On Tuesday, November 11, 2014, MCPS Board of Education voted to strip the official school year calendar of all religious references. Students will still have school off on holidays such as Christmas and Yom Kippur, but there won’t be any explicit references to the names of the actual religious holidays.
This vote was brought to the table when members of the Muslim community expressed concerns that the Muslim holiday of Eid Al Adha falls on the same day next year as Yom Kippur— September 23, 2015, yet only Yom Kippur would be acknowledged based on the current calendar.
Currently, schools do not close for Muslim holidays. Subsequently, the Board considered three options: one that eliminated all references to holidays, one that kept the status quo, and one that named Eid al-Adha on the calendar. The Board eventually adopted the proposal from Board member Rebecca Smondrowski, eliminating all religious references from the 2015-2016 calendar.
The Board of Education explained that MCPS cancels school for certain religious holidays due to high absenteeism among students and staff and a lack of substitutes. Holding school during Eid does not result in the same level of absenteeism, and schools are still able to function without a substantial decrease in educational quality and resources.
In a recently released public statement, Board members Patricia O’Neil and Phil Kauffman wrote that “the decision the Board made to remove the names of religious holidays does not change the ability of our students or employees to celebrate their religious and cultural holidays.”
According to their statement, in the 2015-2016 school year, schools will close on one day of Rosh Hashanah (September 14, 2015), on Yom Kippur (September 23, 2015), on Christmas Eve and Christmas (December 24 and 25, 2015), and on the Friday before and Monday after Easter (March 25 and 28, 2016), although none of those days off will be labeled with the associated religious holidays.
Many in the Muslim community did not hope for this response from the Board of Education. Muslim groups have voiced that they didn’t support Jewish holidays being removed from the calendar either, but rather were just in pursuit of equal treatment for Eid.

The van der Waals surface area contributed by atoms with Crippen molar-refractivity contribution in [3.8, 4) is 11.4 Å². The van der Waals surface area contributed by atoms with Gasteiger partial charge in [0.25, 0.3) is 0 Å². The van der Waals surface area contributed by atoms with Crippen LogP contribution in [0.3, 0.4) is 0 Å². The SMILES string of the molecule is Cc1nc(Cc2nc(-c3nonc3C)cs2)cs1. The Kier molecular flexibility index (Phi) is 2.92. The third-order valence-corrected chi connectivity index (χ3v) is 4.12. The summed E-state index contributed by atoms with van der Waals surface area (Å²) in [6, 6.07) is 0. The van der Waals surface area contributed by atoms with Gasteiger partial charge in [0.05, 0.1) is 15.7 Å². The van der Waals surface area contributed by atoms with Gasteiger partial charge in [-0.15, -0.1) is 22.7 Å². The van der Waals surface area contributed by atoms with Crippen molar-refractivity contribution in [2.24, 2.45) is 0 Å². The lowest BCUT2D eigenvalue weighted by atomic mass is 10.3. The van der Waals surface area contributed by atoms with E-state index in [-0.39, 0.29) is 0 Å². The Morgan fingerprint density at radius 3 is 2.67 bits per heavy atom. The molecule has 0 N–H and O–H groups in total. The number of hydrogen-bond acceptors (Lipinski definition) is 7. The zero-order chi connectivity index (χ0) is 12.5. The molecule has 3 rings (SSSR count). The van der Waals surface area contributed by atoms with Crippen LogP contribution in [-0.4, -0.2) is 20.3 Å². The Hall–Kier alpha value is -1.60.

“The Muslim community in Montgomery has rightfully lost complete trust with this Board of Education,” said Saqib Ali, a former Maryland Delegate and an advocate of the recognition of Eid in the MCPS calendar.
“I think MCPS made a big mistake. They should have done what we repeatedly have urged them. Next year schools are already closed on September 23 for Yom Kippur. Eid-ul-Adha falls on the same day. They should have just relabeled the closing ‘Yom Kippur/Eid-ul-Adha’. What was wrong with such a simple solution?” Ali questioned.
Hannah Shraim, a student at Northwest High School and co-chair of the Equality4Eid coalition, agreed with Ali.
“The decision benefitted no one. It was insensitive to the Christians and Jews who celebrate their respective holidays in the county. As stated before, it also did not address how the board will deal with Muslim holidays in the future.” Shraim expressed.
Shraim also voiced her frustration that her peers of other faiths were given a break from assignments while she must work to catch up because her faith remains underrepresented.
“Muslims are the only group in the county who must choose between education and faith when choosing to observe Eid. It is a problem that not should, but must be taken care of since the Muslim community is an ever growing one.” Shraim concluded.
Ali stated that while the Board tries to frame the Smondrowski amendment as an inclusive move, the decision is an attempt at denying Muslims equality. Ali further stressed that the rationales cited by MCPS are feeble and don’t stand up to basic scrutiny, hence sparking a national uproar.
However, Student Member of the Board of Education Dahlia Huh noted that “MCPS cannot legally close schools on religious grounds. Any decision to close schools on a particular day must be made for a secular, operational reason.”
Huh also stated that the Board’s action is in line with what is done at many other large, diverse districts across the country, including the Los Angeles Unifed School District and school systems in Dallas, Atlanta, and Philadelphia. According to Huh, having a day-off on Christmas Eve, Christmas Day, Easter Monday, and Good Friday are state or national mandates. The decision to close school on Yom Kippur and Rosh Hashanah came after a large percentage of reported absences, as high as 50 percent in some places, among both students and staff.
“One of the highlights of MCPS is its diverse student population and its core value of respect to all students. Teachers are encouraged to respect the religious diversity of our community by minimizing testing and homework on these cultural and religious holidays,” Huh added.
Nonetheless, Huh also noted that students who have testified at Board meetings have said that they would like to see this better enforced. “I will be working with my Board colleagues to ensure that every student is able to celebrate their special day with family members while also not having to worry about falling behind in school work,” she said.
“I realize that the Board’s decision was not a perfect solution. [Nonetheless], it was the fairest option for many of our families and MCPS will continue to monitor the operational impact of the Eid holidays,” Huh explained.
In response to the escalated controversy surrounding this decision, Board members O’Neil and Kaufman concluded their public statement “[condemning] the outpouring of bigotry toward the Muslim community that has been generated by [the Board’s] decision.”
Written by the MoCo Student MCPS News Staff
Graphic by Angel Wen, MoCo Student staff artist